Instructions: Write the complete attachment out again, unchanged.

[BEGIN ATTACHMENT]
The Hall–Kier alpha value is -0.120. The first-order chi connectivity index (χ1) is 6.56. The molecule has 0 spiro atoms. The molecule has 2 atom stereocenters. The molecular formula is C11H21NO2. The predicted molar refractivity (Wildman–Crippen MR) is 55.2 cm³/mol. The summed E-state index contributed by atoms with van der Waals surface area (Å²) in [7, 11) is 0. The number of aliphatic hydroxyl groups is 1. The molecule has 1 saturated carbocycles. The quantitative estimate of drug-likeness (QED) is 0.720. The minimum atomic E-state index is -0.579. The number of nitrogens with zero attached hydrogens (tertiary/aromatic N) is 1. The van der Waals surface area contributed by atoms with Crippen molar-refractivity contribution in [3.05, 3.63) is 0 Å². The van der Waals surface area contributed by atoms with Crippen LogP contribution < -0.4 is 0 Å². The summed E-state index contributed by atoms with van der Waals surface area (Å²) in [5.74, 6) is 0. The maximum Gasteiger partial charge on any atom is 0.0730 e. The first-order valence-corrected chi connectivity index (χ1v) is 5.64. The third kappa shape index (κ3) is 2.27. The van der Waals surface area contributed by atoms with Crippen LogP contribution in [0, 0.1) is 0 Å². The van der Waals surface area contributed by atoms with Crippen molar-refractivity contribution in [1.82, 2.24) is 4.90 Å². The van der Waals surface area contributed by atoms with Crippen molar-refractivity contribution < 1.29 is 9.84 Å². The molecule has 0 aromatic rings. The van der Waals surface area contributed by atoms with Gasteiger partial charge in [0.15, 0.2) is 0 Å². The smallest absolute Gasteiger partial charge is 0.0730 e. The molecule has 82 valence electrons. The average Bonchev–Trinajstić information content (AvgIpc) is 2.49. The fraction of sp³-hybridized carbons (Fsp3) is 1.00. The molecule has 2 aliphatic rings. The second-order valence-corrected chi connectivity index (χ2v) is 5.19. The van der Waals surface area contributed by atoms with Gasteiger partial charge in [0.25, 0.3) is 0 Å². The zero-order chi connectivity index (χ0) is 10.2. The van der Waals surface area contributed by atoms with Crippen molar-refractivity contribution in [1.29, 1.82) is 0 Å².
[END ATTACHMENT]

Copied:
The Hall–Kier alpha value is -0.120. The first-order chi connectivity index (χ1) is 6.56. The molecule has 0 spiro atoms. The molecule has 2 atom stereocenters. The molecular formula is C11H21NO2. The predicted molar refractivity (Wildman–Crippen MR) is 55.2 cm³/mol. The summed E-state index contributed by atoms with van der Waals surface area (Å²) in [7, 11) is 0. The number of aliphatic hydroxyl groups is 1. The molecule has 1 saturated carbocycles. The quantitative estimate of drug-likeness (QED) is 0.720. The minimum atomic E-state index is -0.579. The number of nitrogens with zero attached hydrogens (tertiary/aromatic N) is 1. The van der Waals surface area contributed by atoms with Crippen molar-refractivity contribution in [3.05, 3.63) is 0 Å². The van der Waals surface area contributed by atoms with Crippen LogP contribution < -0.4 is 0 Å². The summed E-state index contributed by atoms with van der Waals surface area (Å²) in [5.74, 6) is 0. The maximum Gasteiger partial charge on any atom is 0.0730 e. The first-order valence-corrected chi connectivity index (χ1v) is 5.64. The third kappa shape index (κ3) is 2.27. The van der Waals surface area contributed by atoms with Crippen LogP contribution in [0, 0.1) is 0 Å². The van der Waals surface area contributed by atoms with Crippen molar-refractivity contribution in [1.82, 2.24) is 4.90 Å². The van der Waals surface area contributed by atoms with Crippen molar-refractivity contribution < 1.29 is 9.84 Å². The molecule has 0 aromatic rings. The van der Waals surface area contributed by atoms with Gasteiger partial charge in [0.15, 0.2) is 0 Å². The smallest absolute Gasteiger partial charge is 0.0730 e. The molecule has 82 valence electrons. The average Bonchev–Trinajstić information content (AvgIpc) is 2.49. The fraction of sp³-hybridized carbons (Fsp3) is 1.00. The molecule has 2 aliphatic rings. The second-order valence-corrected chi connectivity index (χ2v) is 5.19. The van der Waals surface area contributed by atoms with Gasteiger partial charge in [0.25, 0.3) is 0 Å². The zero-order chi connectivity index (χ0) is 10.2. The van der Waals surface area contributed by atoms with Crippen molar-refractivity contribution in [1.29, 1.82) is 0 Å².